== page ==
Monday, November 28

We have just caught a 2.67 meter catfish in Zaragoza. That’s the least of our problems

A catfish of 2.67 meters has been captured in the Ebro river as it passes through Zaragoza, a record with a dark side: the catfish is an invasive species and a voracious predator of native fauna, a fish that simply should not be there.

The visible face of a serious problem. The catfish (Silurus glanis) is a freshwater fish, native to Eastern Europe, Central Asia and Asia Minor. It is capable of exceeding two meters in length and weighing one hundred kilos and is easily recognizable for its lack of scales and, more than anything, for its “whiskers”, actually called perioral barbels. The Ebro is not the only Spanish river in which this species has been found, but it has also been found in rivers as diverse as the Guadalquivir or the Llobregat.

As explained in the Spanish Catalog of Invasive Alien Species, this fish was introduced for sport fishing, a fact that has resulted in negative ecological and socioeconomic impacts. The catfish is a predator that feeds on native species, especially fish and invertebrates, but also amphibians, rodents and waterfowl. This voracity affects the resources of the native fishermen of the areas that it “colonizes”.

A wide range of damage. The damage caused by invasive species is perceptible and there are different studies that have tried to quantify it. According to data from the European Commission from 2013, invasive species caused annual damage worth 12,000 million Euros. Another more recent study, published in the journal Nature, estimated annual damage of more than 160,000 million dollars per year in 2017, with an average of 26,800 million euros per year between 1970 and 2017.

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In Spain, the cost of dealing with these species has also been calculated: 261 million dollars between 1997 and 2022. The study explains that most of the expenditure associated with invasive species is linked to management costs. The economic damages were minor, but they also clarify that extrapolated costs, expected costs and those considered to be of low reliability were excluded from the calculation. That is, it is a conservative estimate of costs.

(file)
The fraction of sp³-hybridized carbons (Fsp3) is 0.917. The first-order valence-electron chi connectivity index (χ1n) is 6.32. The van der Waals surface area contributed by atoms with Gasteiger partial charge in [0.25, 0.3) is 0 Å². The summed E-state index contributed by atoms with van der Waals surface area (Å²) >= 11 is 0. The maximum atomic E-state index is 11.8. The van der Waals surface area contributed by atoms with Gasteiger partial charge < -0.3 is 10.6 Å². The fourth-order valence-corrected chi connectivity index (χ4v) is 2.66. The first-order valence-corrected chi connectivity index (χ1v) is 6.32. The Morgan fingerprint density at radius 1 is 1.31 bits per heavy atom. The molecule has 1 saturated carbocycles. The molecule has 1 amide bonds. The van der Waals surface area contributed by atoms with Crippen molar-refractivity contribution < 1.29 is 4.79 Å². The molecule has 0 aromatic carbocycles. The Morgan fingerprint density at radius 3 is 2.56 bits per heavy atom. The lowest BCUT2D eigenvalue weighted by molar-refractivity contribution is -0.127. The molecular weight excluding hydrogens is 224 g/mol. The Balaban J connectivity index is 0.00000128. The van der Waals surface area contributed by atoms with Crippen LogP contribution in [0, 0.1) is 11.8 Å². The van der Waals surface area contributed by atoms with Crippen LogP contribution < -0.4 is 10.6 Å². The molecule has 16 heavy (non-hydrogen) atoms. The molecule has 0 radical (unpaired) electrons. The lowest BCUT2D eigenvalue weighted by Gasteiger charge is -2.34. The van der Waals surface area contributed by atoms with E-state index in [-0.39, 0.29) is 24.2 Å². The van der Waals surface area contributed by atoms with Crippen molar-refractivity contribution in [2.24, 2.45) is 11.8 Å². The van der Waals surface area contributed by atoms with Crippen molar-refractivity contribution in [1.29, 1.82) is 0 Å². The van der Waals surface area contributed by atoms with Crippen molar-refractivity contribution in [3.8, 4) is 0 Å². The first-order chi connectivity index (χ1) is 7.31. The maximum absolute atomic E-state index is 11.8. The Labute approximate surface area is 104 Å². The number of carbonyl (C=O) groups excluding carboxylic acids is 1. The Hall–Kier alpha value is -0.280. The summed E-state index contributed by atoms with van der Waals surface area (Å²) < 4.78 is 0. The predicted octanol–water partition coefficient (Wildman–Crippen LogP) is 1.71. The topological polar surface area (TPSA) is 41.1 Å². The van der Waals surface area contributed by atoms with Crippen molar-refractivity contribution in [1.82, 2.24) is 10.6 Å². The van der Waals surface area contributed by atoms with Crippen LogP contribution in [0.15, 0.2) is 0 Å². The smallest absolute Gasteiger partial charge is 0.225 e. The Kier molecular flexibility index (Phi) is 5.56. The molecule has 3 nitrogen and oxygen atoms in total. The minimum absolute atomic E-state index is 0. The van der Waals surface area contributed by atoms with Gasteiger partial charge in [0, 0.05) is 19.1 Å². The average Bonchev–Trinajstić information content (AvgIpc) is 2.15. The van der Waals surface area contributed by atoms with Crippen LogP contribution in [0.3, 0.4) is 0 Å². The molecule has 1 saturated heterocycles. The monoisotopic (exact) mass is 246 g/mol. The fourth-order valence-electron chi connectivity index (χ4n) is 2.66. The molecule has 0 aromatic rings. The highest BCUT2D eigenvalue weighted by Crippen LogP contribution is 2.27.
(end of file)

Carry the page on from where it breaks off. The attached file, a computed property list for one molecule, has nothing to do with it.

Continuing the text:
What is an invasive species? The law defines invasive species as “the one that is introduced or established in an ecosystem or natural habitat (…) and that is an agent of change and a threat to native biological diversity (…) due to its invasive behavior, or due to the risk of genetic contamination. Based on this law, a catalog of invasive species was created in order to control them as much as possible.

Invasive species cover a very broad spectrum, from plants and algae such as Pampas grass (Cortaderia spp.) or the killer algae (Caulerpa taxifolia); even mammals like the raccoon (procyon lotor) or the American mink (Mustela (Neovison) mink). Some of these species are known to cause severe impacts.


An increasingly common problem. An example of this is the tiger mosquito (Aedes albopictus), transmitter of diseases such as malaria, Chicungunya virus or West Nile virus.

The zebra mussel is another of the species that is often heard about, since it has a strong impact on ecosystems, displacing native species; and is capable of clogging infrastructures such as pipes, filters, tanks or turbines; in addition to being able to negatively affect tourism.

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The red, American or mudflat crab (Procambarus clarkii) is also an old acquaintance. Among the damages attributed to it are ecological (destruction of vegetation or the displacement of native crabs), economic (damaging rice crops) and health (since it accumulates heavy metals and is a carrier of microorganisms that cause diseases such as tularemia or aphanomycosis).

Some of these species, such as the tiger mosquito, the killer algae, the Argentine ant (Linepithema humile), or the common rat (rattus rattus) among others, are on the list of the most harmful invasive species in the world.

What to do against invasive species. When it comes to avoiding this problem, prevention is the first measure that administrations must take. Not all alien species are able to survive and take root in a new ecosystem, and not all of those that do are harmful (some are even beneficial to the ecosystem and/or the economy). Identifying potentially dangerous species is an important first step. Once the species have become established, it is necessary to catalog them to assess the damage and design plans for their eradication, such as the Spanish Catalog of Invasive Alien Species. In case of not being able to eradicate a species, it may be necessary to mitigate its damage and adapt to the new situation.

At the individual level, action is also possible. If we come across an invasive species, the recommendation is to inform the environmental authority of the corresponding Autonomous Community. Some of the species included in the catalog are pets, which must be registered with the competent authority, although the main recommendation is not to acquire them. Going to the veterinarian frequently and knowing the characteristics of the pet before acquiring it are also among the recommendations of the Ministry of Ecological Transition, as well as not abandoning it in the natural environment.

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Image | Fisherman poses with a fish from the Siluridae family, a distant cousin of the one caught in the Ebro. Clenex on Pixabay

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